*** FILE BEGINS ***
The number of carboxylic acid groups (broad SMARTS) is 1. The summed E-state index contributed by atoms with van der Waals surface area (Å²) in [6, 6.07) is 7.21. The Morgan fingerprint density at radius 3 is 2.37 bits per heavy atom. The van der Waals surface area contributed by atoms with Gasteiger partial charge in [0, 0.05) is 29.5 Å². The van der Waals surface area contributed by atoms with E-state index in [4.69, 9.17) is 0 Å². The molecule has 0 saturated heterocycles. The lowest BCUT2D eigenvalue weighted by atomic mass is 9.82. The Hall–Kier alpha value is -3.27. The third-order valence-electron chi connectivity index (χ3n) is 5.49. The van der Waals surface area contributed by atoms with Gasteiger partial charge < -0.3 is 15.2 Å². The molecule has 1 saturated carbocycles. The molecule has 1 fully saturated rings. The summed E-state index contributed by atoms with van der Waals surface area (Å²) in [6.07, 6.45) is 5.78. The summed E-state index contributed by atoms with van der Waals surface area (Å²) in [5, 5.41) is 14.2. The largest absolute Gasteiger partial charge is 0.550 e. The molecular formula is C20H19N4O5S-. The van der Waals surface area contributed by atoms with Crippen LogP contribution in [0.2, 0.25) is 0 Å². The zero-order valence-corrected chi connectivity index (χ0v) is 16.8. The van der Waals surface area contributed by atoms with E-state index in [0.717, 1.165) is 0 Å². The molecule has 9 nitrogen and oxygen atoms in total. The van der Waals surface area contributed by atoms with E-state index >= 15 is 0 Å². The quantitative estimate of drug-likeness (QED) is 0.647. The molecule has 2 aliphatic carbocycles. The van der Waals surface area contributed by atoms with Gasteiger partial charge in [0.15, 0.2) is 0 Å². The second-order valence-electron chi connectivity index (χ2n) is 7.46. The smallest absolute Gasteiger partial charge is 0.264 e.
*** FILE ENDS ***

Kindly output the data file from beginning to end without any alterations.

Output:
The number of carboxylic acid groups (broad SMARTS) is 1. The summed E-state index contributed by atoms with van der Waals surface area (Å²) in [6, 6.07) is 7.21. The Morgan fingerprint density at radius 3 is 2.37 bits per heavy atom. The van der Waals surface area contributed by atoms with Gasteiger partial charge in [0, 0.05) is 29.5 Å². The van der Waals surface area contributed by atoms with E-state index in [4.69, 9.17) is 0 Å². The molecule has 0 saturated heterocycles. The lowest BCUT2D eigenvalue weighted by atomic mass is 9.82. The Hall–Kier alpha value is -3.27. The third-order valence-electron chi connectivity index (χ3n) is 5.49. The van der Waals surface area contributed by atoms with Gasteiger partial charge < -0.3 is 15.2 Å². The molecule has 1 saturated carbocycles. The molecule has 1 fully saturated rings. The summed E-state index contributed by atoms with van der Waals surface area (Å²) in [6.07, 6.45) is 5.78. The summed E-state index contributed by atoms with van der Waals surface area (Å²) in [5, 5.41) is 14.2. The largest absolute Gasteiger partial charge is 0.550 e. The molecular formula is C20H19N4O5S-. The van der Waals surface area contributed by atoms with Crippen LogP contribution in [0.2, 0.25) is 0 Å². The zero-order valence-corrected chi connectivity index (χ0v) is 16.8. The van der Waals surface area contributed by atoms with E-state index in [0.717, 1.165) is 0 Å². The molecule has 9 nitrogen and oxygen atoms in total. The van der Waals surface area contributed by atoms with E-state index >= 15 is 0 Å². The quantitative estimate of drug-likeness (QED) is 0.647. The molecule has 2 aliphatic carbocycles. The van der Waals surface area contributed by atoms with Gasteiger partial charge in [0.15, 0.2) is 0 Å². The second-order valence-electron chi connectivity index (χ2n) is 7.46. The smallest absolute Gasteiger partial charge is 0.264 e.